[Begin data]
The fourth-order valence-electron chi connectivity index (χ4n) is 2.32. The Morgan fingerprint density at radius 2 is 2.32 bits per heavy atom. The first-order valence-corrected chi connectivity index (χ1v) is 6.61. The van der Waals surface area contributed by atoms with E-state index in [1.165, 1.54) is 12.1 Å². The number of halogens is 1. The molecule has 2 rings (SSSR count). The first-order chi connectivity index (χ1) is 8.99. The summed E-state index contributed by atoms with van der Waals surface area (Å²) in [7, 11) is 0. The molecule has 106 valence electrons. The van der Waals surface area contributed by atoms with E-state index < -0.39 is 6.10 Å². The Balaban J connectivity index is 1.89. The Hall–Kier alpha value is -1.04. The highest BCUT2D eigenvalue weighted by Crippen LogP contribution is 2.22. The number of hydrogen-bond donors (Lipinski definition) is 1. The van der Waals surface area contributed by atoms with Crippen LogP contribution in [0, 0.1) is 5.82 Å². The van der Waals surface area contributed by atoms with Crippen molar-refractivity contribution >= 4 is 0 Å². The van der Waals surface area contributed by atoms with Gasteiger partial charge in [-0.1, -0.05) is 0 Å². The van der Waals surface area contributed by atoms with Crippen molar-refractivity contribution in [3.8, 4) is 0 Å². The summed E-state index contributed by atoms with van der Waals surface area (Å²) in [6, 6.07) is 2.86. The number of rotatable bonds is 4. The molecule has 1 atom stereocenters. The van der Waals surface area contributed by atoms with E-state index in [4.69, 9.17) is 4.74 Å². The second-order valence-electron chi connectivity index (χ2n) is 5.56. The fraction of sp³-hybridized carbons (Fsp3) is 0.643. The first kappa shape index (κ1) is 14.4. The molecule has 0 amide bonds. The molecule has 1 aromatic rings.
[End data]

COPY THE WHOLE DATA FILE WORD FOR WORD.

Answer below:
The fourth-order valence-electron chi connectivity index (χ4n) is 2.32. The Morgan fingerprint density at radius 2 is 2.32 bits per heavy atom. The first-order valence-corrected chi connectivity index (χ1v) is 6.61. The van der Waals surface area contributed by atoms with E-state index in [1.165, 1.54) is 12.1 Å². The number of halogens is 1. The molecule has 2 rings (SSSR count). The first-order chi connectivity index (χ1) is 8.99. The summed E-state index contributed by atoms with van der Waals surface area (Å²) in [7, 11) is 0. The molecule has 106 valence electrons. The van der Waals surface area contributed by atoms with E-state index < -0.39 is 6.10 Å². The Balaban J connectivity index is 1.89. The Hall–Kier alpha value is -1.04. The highest BCUT2D eigenvalue weighted by Crippen LogP contribution is 2.22. The number of hydrogen-bond donors (Lipinski definition) is 1. The van der Waals surface area contributed by atoms with Crippen LogP contribution in [0, 0.1) is 5.82 Å². The van der Waals surface area contributed by atoms with Crippen molar-refractivity contribution >= 4 is 0 Å². The van der Waals surface area contributed by atoms with Gasteiger partial charge in [-0.1, -0.05) is 0 Å². The van der Waals surface area contributed by atoms with Crippen molar-refractivity contribution in [3.8, 4) is 0 Å². The summed E-state index contributed by atoms with van der Waals surface area (Å²) in [6, 6.07) is 2.86. The number of rotatable bonds is 4. The molecule has 1 atom stereocenters. The van der Waals surface area contributed by atoms with E-state index in [4.69, 9.17) is 4.74 Å². The second-order valence-electron chi connectivity index (χ2n) is 5.56. The fraction of sp³-hybridized carbons (Fsp3) is 0.643. The first kappa shape index (κ1) is 14.4. The molecule has 0 amide bonds. The molecule has 1 aromatic rings.